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Israel lifts tax on imported milk to end shortages
Milk imports would likely come from Poland, Hungary, and other Eastern European countries

Israel’s finance minister Bezalel Smotrich is cancelling the 40 percent customs duty on imported milk for three months to combat a shortage across supermarket chains.

Milk production in Israel is subject to centralised planning and government-approved quotas. Since milk prices are set by the state, dairies have been reluctant to boost output and prefer to focus sales on dairy products that are not government-controlled, leading to milk shortfalls.

State-controlled milk prices rose in May, adding to the cost of living pressures.

The customs-duty pause will not hit state tax revenues, Smotrich said, since there are no current milk imports due to the prohibitive 40 percent tax level.

It also would not hurt dairy farmers, since the dairies will continue to buy the existing milk quotas at the existing target price, he said.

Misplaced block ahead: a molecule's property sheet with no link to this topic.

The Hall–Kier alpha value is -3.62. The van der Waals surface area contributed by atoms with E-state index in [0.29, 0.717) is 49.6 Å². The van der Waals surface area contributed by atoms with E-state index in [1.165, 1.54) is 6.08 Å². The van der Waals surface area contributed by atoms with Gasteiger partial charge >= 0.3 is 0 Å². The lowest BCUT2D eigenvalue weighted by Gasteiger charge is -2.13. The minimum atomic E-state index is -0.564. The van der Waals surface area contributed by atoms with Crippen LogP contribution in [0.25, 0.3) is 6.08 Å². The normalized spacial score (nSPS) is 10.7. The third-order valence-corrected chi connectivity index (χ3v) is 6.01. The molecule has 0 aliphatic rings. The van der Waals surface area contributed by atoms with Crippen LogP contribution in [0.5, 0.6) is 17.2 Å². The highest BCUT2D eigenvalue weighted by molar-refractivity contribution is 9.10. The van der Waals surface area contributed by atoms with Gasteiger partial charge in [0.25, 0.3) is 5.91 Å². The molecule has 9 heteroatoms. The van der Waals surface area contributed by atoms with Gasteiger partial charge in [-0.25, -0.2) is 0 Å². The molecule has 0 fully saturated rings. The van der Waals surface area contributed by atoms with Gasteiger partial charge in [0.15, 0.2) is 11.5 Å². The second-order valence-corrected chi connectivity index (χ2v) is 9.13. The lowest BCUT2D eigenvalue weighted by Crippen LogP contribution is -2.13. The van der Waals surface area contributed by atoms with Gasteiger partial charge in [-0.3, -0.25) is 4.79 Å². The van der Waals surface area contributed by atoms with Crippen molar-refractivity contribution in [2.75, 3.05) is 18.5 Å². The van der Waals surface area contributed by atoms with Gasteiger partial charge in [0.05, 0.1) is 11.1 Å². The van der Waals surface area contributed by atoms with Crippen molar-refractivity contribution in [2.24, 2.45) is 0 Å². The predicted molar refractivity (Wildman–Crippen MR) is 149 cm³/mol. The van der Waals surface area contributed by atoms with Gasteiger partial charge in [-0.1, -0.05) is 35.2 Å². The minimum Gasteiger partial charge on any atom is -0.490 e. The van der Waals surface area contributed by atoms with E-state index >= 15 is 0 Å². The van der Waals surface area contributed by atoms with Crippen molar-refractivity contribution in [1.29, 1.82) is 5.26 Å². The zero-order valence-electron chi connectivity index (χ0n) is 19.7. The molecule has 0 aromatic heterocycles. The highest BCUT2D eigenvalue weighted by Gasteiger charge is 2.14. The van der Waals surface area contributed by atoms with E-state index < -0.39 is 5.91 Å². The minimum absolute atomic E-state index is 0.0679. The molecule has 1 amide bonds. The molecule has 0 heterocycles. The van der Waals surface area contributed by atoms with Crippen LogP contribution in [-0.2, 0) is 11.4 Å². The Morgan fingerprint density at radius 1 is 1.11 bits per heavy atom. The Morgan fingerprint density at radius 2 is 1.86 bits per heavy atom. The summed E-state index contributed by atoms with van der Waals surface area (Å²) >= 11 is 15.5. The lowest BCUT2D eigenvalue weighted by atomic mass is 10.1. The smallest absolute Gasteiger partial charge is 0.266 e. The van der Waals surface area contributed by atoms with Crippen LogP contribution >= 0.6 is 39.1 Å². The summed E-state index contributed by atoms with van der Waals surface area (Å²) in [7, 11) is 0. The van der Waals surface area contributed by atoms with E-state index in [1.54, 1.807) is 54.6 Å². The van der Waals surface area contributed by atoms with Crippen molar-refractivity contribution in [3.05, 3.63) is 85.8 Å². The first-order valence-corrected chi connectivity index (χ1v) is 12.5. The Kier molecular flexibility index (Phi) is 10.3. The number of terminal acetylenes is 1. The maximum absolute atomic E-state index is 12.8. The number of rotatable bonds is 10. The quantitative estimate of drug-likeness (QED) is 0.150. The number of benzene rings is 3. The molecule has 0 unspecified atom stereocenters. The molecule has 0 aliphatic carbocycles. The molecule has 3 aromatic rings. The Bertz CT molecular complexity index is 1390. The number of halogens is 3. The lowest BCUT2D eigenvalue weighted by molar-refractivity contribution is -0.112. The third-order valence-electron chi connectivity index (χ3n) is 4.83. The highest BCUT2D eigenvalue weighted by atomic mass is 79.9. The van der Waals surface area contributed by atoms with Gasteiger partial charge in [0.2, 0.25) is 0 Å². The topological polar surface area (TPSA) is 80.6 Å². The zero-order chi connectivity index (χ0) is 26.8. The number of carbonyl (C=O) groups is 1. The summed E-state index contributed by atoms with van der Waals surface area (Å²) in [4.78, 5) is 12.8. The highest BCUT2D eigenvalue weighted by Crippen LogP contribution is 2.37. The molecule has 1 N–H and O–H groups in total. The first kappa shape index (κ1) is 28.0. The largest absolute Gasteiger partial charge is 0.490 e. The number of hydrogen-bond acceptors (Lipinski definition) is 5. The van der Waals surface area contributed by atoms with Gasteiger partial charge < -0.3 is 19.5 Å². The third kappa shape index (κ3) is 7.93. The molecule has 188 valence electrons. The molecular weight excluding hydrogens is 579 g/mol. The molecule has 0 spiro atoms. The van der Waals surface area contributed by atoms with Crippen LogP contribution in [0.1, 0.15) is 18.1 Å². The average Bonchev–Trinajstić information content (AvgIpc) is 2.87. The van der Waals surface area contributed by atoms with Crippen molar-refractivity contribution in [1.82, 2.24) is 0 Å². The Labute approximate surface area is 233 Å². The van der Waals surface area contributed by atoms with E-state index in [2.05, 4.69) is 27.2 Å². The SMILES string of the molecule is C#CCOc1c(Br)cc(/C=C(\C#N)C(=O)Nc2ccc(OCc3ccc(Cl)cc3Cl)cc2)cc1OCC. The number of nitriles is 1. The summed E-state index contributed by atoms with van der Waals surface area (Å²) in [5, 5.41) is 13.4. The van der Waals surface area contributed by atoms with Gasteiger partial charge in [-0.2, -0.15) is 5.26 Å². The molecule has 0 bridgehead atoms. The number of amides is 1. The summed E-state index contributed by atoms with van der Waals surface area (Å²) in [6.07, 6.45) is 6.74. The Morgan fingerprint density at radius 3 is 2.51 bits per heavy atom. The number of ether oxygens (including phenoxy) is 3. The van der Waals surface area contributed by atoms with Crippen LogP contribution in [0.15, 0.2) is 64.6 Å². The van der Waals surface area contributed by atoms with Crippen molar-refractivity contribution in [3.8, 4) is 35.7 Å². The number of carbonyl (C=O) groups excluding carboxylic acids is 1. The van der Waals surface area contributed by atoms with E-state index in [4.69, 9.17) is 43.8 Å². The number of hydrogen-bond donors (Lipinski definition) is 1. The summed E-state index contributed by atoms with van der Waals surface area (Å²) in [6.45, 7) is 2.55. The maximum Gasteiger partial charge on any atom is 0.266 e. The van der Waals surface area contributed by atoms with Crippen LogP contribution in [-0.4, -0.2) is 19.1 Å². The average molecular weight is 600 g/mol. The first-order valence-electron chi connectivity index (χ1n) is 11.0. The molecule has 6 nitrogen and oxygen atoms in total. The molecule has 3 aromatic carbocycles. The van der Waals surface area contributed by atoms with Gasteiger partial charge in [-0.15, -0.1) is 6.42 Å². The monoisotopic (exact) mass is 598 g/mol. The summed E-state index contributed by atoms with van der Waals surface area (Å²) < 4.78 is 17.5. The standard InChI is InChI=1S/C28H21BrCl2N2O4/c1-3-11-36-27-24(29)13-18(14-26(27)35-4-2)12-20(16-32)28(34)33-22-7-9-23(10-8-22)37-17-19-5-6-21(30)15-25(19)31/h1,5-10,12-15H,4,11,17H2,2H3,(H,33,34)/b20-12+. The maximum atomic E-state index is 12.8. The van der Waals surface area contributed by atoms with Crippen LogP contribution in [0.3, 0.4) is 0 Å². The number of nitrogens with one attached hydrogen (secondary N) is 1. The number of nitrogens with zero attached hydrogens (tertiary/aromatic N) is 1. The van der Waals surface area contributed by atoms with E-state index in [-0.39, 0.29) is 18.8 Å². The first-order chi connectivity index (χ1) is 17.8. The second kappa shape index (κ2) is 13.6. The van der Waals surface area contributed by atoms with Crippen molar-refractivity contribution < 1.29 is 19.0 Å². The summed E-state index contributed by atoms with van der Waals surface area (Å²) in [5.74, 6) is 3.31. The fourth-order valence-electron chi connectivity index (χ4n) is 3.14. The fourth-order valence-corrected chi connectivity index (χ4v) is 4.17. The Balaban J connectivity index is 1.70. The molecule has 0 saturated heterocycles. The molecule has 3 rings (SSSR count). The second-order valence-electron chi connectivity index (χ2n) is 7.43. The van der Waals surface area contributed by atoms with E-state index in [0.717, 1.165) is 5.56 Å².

The tariff cancellation will be in effect until October 7.

Three local companies control most of Israel’s milk market, and farmers have been vocal in their opposition to opening up the dairy market to imports, a throwback to Israel’s socialist roots.

“Lowering the duty is the right step since it is the fastest way to fill the gap and eradicate the milk shortage,” Smotrich said. “Too many times we have seen a shortage of milk on the shelves. This is a reality I am not ready to accept.”

Israeli media reported that milk imports would likely come from Poland, Hungary and other Eastern European countries, where milk prices are at least 30 percent lower than in Israel.

Smotrich also said he intends to expand the quota of foreign workers for agriculture and reduce their cost, given the shortage of workers in the sector, while the state already invests hundreds of millions in direct support for farmers.